Grand Canyon National Park in Arizona
The Grand Canyon has always been one of the most popular tourist destinations in the United States. Winter offers a slower pace at the rim, but even then, there is always a number of people visiting. The South Rim is open year-round, but the North Rim is closed to vehicles during the winter months. For a completely unique and serene experience, try a multi-day hike to the North Rim, or to Havasu Canyon for example. Havasu Canyon is a sidearm of the Grand Canyon and boasts some of the most stunning waterfalls in the world. But, bring a really warm sleeping bag for the freezing nights!
Guadalupe Mountains National Park in Texas
I prefer hiking in cooler temperatures and since Guadalupe Mountains National Park offers a number of great hiking trails, winter is the perfect time to visit. The park is also stunning to photograph, so don’t forget to bring plenty of batteries and memory cards!
Joshua Tree National Park in California
While the park is already pretty underrated, Joshua Tree is one of the best national parks to visit in winter. Temperatures in Joshua Tree National Park average around 15°C/60°F in the colder months, but nights are freezing due to it being located in the Mojave Desert. This deters most campers and you’ll be able to admire the thousands of name-giving yucca brevifolias, who to some Mormon settlers apparently looked like Joshua praying, in complete solitude. Now if that isn’t a religious experience, I don’t know what is.
Mesa Verde National Park in Colorado
Mesa Verde National Park hosts the fascinating archeological cliff dwellings built and inhabited by the Pueblo People between 550 and 1300 AD. Due to being built under overhangs in the canyon walls, these dwellings were and are, comfortably cool in summer and warm in winter.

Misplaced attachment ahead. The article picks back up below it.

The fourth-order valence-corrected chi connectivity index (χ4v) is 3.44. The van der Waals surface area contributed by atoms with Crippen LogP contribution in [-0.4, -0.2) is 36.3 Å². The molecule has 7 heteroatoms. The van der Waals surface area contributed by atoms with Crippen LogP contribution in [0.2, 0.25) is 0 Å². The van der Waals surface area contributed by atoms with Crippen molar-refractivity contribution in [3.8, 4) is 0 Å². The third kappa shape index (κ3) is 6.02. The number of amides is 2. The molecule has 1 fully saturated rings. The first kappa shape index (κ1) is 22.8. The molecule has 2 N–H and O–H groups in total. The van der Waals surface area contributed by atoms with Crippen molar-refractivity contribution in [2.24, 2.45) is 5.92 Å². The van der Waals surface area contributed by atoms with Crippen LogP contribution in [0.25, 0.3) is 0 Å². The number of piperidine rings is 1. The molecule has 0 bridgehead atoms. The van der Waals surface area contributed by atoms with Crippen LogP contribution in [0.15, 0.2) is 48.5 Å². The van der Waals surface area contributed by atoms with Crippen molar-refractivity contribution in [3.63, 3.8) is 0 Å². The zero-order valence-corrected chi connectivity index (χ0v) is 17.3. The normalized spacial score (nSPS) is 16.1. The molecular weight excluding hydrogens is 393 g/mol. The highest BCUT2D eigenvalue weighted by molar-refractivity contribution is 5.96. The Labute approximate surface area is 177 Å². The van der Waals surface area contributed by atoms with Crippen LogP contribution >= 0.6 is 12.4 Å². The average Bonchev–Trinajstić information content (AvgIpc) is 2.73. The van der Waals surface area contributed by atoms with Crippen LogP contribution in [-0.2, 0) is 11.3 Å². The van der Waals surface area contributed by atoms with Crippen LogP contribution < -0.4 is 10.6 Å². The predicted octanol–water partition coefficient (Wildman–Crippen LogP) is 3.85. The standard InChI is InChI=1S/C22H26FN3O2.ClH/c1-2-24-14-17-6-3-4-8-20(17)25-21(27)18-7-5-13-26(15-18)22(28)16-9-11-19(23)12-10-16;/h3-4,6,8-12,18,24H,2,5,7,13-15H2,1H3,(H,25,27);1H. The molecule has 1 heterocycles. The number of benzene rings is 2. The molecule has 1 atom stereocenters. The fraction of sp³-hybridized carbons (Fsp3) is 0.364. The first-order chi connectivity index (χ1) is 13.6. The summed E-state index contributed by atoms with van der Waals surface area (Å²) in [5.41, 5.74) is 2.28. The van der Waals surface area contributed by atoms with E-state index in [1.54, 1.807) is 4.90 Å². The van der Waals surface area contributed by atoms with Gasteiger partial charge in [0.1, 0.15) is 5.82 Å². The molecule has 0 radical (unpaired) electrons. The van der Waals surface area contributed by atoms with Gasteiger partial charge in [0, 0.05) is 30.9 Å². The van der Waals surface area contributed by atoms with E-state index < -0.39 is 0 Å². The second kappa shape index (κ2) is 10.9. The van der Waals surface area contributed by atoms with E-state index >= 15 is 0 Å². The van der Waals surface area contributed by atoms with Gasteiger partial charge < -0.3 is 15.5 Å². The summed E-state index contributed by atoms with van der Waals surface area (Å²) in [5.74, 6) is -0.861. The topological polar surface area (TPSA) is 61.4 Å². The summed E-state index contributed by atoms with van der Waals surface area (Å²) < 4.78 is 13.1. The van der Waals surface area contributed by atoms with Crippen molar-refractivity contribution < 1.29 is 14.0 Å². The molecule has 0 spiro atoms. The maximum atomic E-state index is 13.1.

Zion National Park in Utah
The fact that Zion National Park now has to issue permits via a lottery to restrict visitors to the subway and the mystery canyon sections is indicative of how crowded it can get there. In winter, you have a much better chance of scoring one of the few permits and with a wet suit, those parts of the parks are even a lot of fun in the colder months. But also the rest of the park, such as the popular Angel’s Landing hike, will be much more pleasant during a visit in winter.
A Note of Caution:
While winter is usually a very calm season in terms of crowds, I strongly advise you to avoid Thanksgiving weekend, Christmas and New Year as well as Martin Luther King Day and Presidents Day Weekend. Those are all peak days and the parks will be crawling with visitors. Also, while you won’t find as much snow as you would in Alaska, it doesn’t hurt to check the weather conditions before you go. Cold weather fronts can lead to extreme conditions in all of those parks, so make sure to bring waterproof boots, gloves, hats, layers of warm clothes and a thick jacket to be prepared for whatever nature throws your way.